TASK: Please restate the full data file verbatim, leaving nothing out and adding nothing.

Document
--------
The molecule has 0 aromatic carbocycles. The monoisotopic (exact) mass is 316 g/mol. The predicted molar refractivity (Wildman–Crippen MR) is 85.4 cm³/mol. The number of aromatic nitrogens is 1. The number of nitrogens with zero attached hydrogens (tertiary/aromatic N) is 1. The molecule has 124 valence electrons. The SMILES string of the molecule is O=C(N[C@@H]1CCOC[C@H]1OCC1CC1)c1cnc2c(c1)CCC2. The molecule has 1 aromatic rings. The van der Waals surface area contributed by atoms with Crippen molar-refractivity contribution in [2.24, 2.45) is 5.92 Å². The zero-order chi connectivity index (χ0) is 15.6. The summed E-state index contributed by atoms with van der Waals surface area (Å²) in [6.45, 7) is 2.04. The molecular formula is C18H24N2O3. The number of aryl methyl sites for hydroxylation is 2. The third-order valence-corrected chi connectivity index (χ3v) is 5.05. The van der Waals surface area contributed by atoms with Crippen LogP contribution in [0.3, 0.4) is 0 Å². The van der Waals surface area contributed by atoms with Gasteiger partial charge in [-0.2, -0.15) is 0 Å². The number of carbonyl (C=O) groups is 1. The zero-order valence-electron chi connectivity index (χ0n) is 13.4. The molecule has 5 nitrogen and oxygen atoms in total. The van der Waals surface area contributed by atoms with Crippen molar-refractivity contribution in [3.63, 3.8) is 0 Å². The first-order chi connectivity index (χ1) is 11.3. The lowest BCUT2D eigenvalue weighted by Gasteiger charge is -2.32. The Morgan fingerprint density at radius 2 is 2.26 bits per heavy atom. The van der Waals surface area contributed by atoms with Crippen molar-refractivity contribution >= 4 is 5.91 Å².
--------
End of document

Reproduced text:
The molecule has 0 aromatic carbocycles. The monoisotopic (exact) mass is 316 g/mol. The predicted molar refractivity (Wildman–Crippen MR) is 85.4 cm³/mol. The number of aromatic nitrogens is 1. The number of nitrogens with zero attached hydrogens (tertiary/aromatic N) is 1. The molecule has 124 valence electrons. The SMILES string of the molecule is O=C(N[C@@H]1CCOC[C@H]1OCC1CC1)c1cnc2c(c1)CCC2. The molecule has 1 aromatic rings. The van der Waals surface area contributed by atoms with Crippen molar-refractivity contribution in [2.24, 2.45) is 5.92 Å². The zero-order chi connectivity index (χ0) is 15.6. The summed E-state index contributed by atoms with van der Waals surface area (Å²) in [6.45, 7) is 2.04. The molecular formula is C18H24N2O3. The number of aryl methyl sites for hydroxylation is 2. The third-order valence-corrected chi connectivity index (χ3v) is 5.05. The van der Waals surface area contributed by atoms with Crippen LogP contribution in [0.3, 0.4) is 0 Å². The van der Waals surface area contributed by atoms with Gasteiger partial charge in [-0.2, -0.15) is 0 Å². The number of carbonyl (C=O) groups is 1. The zero-order valence-electron chi connectivity index (χ0n) is 13.4. The molecule has 5 nitrogen and oxygen atoms in total. The van der Waals surface area contributed by atoms with Crippen molar-refractivity contribution in [3.63, 3.8) is 0 Å². The first-order chi connectivity index (χ1) is 11.3. The lowest BCUT2D eigenvalue weighted by Gasteiger charge is -2.32. The Morgan fingerprint density at radius 2 is 2.26 bits per heavy atom. The van der Waals surface area contributed by atoms with Crippen molar-refractivity contribution >= 4 is 5.91 Å².